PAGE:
geo.tu-darmstadt.de (W. Rosendahl), Torsten.Eriksson@bergainska.se
(T. Eriksson), agotherstrom@isciii.es (A. G
otherstr
om), j.c.hiller@
stir.ac.uk (J. Hiller), m.collins@ncl.ac.uk (M.J. Collins).
1
Fax: +49-6151-166539.
2
Fax: +49-6136-42424.
3
Fax: +46-08-612-9005.
4
Fax: +46-18-471-63-10.
5
Fax: +44-0-1786-464-994.
6
Fax: +44-0-191-222-5431.
1055-7903/$ - see front matter 2003 Elsevier Inc. All rights reserved.
doi:10.1016/j.ympev.2003.07.020
Molecular Phylogenetics and Evolution 30 (2004) 841–849
MOLECULAR
PHYLOGENETICS
AND
EVOLUTION
www.elsevier.com/locate/ympev
(Ku) 31,890 300 year B.P. old. Our results are con-
sistent with the taxonomy of pantherine cats presented
in Table 1.
2. Materials and methods
2.1. Fossil bone samples
One specimen (Si), an almost complete skeleton of a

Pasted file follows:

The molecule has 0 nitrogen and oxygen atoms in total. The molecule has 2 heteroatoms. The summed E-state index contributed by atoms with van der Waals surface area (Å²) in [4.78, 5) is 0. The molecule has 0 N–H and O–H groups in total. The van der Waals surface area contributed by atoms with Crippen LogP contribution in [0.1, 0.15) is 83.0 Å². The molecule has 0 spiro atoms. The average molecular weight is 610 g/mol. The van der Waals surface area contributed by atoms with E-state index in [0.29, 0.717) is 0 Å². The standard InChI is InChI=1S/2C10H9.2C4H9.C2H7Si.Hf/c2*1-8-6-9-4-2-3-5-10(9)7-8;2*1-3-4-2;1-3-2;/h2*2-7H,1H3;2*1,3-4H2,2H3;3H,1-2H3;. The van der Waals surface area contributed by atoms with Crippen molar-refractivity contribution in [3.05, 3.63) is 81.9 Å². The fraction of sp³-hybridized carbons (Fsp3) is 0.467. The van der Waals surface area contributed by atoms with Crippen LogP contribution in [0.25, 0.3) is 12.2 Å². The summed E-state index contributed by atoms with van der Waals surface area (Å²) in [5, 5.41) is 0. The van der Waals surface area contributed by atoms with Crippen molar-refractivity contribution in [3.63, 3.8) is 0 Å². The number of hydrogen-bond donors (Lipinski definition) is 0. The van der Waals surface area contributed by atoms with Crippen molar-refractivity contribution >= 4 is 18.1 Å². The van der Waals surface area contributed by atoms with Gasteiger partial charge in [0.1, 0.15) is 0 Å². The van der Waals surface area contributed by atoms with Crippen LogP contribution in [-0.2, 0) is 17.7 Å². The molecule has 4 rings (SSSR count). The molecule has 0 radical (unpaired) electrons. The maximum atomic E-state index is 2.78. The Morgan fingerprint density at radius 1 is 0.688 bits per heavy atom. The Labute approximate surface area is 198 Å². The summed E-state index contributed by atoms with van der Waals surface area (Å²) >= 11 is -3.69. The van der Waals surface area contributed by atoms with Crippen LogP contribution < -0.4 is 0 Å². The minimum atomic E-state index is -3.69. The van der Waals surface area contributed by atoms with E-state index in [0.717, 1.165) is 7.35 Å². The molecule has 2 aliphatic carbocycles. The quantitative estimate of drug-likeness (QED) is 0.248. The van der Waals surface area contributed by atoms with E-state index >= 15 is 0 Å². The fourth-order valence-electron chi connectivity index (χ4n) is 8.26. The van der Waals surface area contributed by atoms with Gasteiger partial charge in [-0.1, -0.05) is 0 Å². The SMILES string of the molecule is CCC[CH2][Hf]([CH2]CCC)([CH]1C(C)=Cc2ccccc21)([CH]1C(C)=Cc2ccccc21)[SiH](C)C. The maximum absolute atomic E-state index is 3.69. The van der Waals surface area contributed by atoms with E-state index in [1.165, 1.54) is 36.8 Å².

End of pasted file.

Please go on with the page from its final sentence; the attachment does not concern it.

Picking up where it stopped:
cave lion embedded in a greyish silty clay, was exca-
vated in 1985 (Rosendahl and Darga, 2004) at Siegsdorf
in southeastern Bavaria, Germany. For preservation the
bone surfaces were treated with a silica gel resin. Sam-
ples were taken for radiocarbon dating and DNA
analysis from the interior compact bone of the right
femur. The high collagen yield (19.4 wt% bone) suggests
that the bones were not significantly altered diageneti-
cally and that the 14 C-AMS date of 47,180 + 1190/)1040
(KIA 14406) year B.P. is valid. The second, untreated
sample (Ku) was recovered from layer 4 (a light-brown
cave loam) of the Tischhofer cave, 2 km northwest of
Kufstein, Tirol, Austria, 598 m a.s.l, in 1906 (Schlosser,
1910). A pelvis fragment of a juvenile cave lion was
selected for dating and DNA analysis. The collagen